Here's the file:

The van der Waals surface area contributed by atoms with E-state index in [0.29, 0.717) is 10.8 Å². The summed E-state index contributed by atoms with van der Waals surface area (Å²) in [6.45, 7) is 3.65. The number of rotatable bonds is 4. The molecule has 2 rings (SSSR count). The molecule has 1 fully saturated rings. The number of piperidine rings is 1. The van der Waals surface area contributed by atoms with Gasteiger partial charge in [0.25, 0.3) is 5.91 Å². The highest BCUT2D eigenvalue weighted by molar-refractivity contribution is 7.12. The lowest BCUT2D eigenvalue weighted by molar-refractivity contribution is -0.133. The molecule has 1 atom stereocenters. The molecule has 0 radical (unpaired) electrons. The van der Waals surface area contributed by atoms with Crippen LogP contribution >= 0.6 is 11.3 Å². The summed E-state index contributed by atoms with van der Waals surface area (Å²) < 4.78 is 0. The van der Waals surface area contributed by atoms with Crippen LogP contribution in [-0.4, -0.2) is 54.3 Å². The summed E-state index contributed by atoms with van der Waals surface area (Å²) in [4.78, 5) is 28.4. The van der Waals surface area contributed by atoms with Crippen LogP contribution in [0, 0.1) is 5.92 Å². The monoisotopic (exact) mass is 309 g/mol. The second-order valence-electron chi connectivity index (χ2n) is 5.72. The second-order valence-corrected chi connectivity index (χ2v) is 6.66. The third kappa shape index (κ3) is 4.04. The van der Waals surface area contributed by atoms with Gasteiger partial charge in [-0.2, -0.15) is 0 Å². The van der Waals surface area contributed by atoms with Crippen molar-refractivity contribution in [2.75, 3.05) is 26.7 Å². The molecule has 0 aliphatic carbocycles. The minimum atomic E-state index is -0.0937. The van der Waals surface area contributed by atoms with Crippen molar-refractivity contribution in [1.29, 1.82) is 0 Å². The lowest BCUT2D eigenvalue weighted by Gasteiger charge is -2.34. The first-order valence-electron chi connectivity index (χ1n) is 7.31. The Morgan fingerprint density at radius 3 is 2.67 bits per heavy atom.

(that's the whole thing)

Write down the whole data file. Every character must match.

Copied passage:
The van der Waals surface area contributed by atoms with E-state index in [0.29, 0.717) is 10.8 Å². The summed E-state index contributed by atoms with van der Waals surface area (Å²) in [6.45, 7) is 3.65. The number of rotatable bonds is 4. The molecule has 2 rings (SSSR count). The molecule has 1 fully saturated rings. The number of piperidine rings is 1. The van der Waals surface area contributed by atoms with Gasteiger partial charge in [0.25, 0.3) is 5.91 Å². The highest BCUT2D eigenvalue weighted by molar-refractivity contribution is 7.12. The lowest BCUT2D eigenvalue weighted by molar-refractivity contribution is -0.133. The molecule has 1 atom stereocenters. The molecule has 0 radical (unpaired) electrons. The van der Waals surface area contributed by atoms with Crippen LogP contribution >= 0.6 is 11.3 Å². The summed E-state index contributed by atoms with van der Waals surface area (Å²) < 4.78 is 0. The van der Waals surface area contributed by atoms with Crippen LogP contribution in [-0.4, -0.2) is 54.3 Å². The summed E-state index contributed by atoms with van der Waals surface area (Å²) in [4.78, 5) is 28.4. The van der Waals surface area contributed by atoms with Crippen LogP contribution in [0, 0.1) is 5.92 Å². The monoisotopic (exact) mass is 309 g/mol. The second-order valence-electron chi connectivity index (χ2n) is 5.72. The second-order valence-corrected chi connectivity index (χ2v) is 6.66. The third kappa shape index (κ3) is 4.04. The van der Waals surface area contributed by atoms with Gasteiger partial charge in [-0.2, -0.15) is 0 Å². The van der Waals surface area contributed by atoms with Crippen molar-refractivity contribution in [2.75, 3.05) is 26.7 Å². The molecule has 0 aliphatic carbocycles. The minimum atomic E-state index is -0.0937. The van der Waals surface area contributed by atoms with Crippen molar-refractivity contribution in [1.29, 1.82) is 0 Å². The lowest BCUT2D eigenvalue weighted by Gasteiger charge is -2.34. The first-order valence-electron chi connectivity index (χ1n) is 7.31. The Morgan fingerprint density at radius 3 is 2.67 bits per heavy atom.